Teschenitic sills are widespread in the Lothians, including the sills of Gullane, Salisbury Craigs, Craigie and Blackburn. Altered dolerites form the Corstorphine Sill, Edinburgh and the Stankards Sill, Uphall, both of which contain thick bands of picrite. Rocks from the Lochend Sill, Edinburgh and Craigleith sill, North Berwick have been described as ‘essexites’. An olivine-bearing doleritic sill with some tholeiitic affinites in the Dalmahoy and Kaimes area of West Lothian has previously been regarded as an atypical member of the Stephanian quartz-dolerite suite. However, a K-Ar date suggests a minimum age of 320 Ma and supports an earlier interpretation that the sill is contemporaneous with the Dinantian or Namurian volcanic activity.

In Fife olivine-dolerite and teschenite sills are abundant, forming sill-complexes up to 115 m thick which are well known from coal workings and boreholes, as well as from extensive surface outcrops. The distribution of the various types shows a rude zonal pattern in east Fife which is independent of geological structure. Examples of ophitic, non-ophitic and microporphyritic olivine-dolerites occur in major sills at Gathercauld, Drumcarrow and Baldutho. Well-known examples of teschenitic types occur on the Isle of May, on Inchcolm Island and at Braefoot Point. The latter has a layered structure attributable to gravitative sinking of olivine, and consists of picroteschenite, teschenite, dolerite and dolerite-pegmatite within chilled margins of basalt.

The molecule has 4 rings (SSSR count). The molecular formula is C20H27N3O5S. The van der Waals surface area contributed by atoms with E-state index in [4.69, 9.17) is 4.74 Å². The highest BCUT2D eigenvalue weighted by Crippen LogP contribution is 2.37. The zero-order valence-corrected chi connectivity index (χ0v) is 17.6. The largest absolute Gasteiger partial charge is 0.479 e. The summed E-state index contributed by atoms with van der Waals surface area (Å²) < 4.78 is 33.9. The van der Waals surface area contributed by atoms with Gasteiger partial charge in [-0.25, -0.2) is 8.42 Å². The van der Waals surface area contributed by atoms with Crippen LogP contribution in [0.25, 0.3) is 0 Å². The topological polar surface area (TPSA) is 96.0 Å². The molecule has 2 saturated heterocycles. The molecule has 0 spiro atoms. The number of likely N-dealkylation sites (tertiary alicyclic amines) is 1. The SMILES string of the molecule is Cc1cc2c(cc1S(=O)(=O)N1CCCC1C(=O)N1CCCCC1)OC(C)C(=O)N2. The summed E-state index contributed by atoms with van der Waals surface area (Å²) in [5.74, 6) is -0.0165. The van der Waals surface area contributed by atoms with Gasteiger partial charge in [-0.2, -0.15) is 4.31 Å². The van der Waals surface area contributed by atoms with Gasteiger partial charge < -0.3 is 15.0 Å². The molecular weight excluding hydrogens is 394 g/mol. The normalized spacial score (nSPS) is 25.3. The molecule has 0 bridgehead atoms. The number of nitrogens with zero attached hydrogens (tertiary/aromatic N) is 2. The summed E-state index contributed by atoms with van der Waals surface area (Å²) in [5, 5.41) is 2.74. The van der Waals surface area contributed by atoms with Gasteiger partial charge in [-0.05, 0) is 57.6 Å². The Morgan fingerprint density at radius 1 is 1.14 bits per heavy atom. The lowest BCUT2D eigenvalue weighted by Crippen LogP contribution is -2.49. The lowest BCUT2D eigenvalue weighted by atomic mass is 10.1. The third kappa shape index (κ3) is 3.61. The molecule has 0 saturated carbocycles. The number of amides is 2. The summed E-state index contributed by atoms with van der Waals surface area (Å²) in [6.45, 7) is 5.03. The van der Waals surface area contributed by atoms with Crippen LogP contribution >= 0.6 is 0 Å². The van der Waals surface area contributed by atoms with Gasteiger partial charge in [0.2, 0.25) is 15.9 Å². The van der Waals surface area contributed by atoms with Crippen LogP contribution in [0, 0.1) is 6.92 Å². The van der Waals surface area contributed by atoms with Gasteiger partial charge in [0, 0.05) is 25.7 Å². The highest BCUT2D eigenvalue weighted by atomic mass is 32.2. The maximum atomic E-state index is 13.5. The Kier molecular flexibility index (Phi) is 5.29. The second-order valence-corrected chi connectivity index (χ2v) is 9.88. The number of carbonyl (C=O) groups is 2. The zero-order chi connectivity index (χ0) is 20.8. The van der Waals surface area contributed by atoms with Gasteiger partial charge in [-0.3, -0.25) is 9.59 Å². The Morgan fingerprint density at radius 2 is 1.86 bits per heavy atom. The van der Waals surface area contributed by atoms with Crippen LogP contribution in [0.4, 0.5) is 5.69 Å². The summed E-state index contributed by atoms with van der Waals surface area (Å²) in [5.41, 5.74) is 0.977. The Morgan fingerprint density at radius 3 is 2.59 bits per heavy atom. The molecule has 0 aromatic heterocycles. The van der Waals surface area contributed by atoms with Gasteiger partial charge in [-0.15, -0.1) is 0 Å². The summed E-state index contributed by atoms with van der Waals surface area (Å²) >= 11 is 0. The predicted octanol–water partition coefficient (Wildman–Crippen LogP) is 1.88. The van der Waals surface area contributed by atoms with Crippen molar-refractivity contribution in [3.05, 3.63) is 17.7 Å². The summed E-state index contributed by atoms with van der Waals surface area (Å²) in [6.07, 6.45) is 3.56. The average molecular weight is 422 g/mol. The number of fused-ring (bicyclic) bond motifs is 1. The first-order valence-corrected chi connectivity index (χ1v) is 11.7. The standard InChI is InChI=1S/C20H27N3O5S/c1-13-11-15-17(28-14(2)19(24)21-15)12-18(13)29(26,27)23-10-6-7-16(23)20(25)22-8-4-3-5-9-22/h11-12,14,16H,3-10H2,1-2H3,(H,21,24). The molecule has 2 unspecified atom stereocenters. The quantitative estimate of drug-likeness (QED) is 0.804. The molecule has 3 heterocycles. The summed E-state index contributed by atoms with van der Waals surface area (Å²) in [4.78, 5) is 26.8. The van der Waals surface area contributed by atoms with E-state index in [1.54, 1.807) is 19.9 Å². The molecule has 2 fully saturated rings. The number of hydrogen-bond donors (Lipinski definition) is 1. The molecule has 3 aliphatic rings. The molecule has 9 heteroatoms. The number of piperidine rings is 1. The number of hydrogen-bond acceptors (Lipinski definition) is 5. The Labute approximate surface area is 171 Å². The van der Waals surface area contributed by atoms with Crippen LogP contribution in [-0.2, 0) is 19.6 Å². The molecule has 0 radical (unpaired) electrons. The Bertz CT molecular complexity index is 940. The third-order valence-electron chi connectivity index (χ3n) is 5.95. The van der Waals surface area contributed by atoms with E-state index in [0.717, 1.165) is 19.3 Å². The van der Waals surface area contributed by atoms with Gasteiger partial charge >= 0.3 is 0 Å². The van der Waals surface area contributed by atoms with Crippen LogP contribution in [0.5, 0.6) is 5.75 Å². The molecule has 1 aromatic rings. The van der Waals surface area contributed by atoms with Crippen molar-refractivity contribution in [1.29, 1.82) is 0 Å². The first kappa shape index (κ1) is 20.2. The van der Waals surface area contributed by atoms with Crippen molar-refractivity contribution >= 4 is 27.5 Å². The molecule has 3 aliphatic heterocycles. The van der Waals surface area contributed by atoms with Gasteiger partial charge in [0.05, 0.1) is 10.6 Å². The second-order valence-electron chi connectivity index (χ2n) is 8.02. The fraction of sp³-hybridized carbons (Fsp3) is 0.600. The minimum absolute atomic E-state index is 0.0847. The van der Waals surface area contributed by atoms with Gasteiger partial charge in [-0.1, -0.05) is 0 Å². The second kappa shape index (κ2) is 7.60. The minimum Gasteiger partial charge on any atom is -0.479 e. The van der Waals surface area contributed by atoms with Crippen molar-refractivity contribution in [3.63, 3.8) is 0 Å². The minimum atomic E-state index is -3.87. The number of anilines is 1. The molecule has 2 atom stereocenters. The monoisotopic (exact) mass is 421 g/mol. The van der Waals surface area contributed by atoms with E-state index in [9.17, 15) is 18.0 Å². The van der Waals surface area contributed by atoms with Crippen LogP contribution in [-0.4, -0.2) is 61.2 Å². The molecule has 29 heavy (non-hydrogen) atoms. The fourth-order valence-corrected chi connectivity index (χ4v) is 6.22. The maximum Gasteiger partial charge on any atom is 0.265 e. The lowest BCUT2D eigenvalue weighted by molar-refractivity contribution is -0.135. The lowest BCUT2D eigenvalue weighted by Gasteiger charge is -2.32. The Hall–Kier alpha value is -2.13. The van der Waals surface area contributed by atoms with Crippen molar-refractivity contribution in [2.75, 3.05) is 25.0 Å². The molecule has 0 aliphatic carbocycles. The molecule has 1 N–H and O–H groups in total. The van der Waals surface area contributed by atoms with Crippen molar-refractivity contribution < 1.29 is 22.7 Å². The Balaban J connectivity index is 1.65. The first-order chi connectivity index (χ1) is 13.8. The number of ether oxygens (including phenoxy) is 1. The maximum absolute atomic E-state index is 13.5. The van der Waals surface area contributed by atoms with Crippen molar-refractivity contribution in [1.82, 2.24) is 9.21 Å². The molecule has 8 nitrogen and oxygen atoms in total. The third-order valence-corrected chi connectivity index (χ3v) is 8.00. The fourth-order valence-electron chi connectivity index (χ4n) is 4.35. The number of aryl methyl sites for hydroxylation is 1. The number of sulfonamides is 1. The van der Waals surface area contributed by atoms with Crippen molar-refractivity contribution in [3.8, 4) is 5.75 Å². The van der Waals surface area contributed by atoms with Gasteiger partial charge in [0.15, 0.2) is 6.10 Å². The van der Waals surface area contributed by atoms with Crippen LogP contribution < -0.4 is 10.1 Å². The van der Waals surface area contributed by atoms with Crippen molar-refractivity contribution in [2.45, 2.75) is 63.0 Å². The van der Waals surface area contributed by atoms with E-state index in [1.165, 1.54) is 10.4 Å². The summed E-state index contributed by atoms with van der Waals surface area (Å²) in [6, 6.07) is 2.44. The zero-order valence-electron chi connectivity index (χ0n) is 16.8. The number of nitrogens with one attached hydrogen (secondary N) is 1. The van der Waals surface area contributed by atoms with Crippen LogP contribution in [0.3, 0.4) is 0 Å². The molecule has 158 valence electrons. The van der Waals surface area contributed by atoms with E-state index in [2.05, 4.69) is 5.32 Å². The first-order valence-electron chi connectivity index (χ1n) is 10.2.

Westphalian to Permian sills of the western Midland Valley

Representatives of almost all the rock-types listed on p. 114 occur in extensive sills and sill-complexes in the Ayrshire Coalfield basin and teschenite sills are abundant in the Glasgow-Paisley area. Representatives of all types cut Coal Measures strata and most sills are therefore of late Westphalian age or younger age.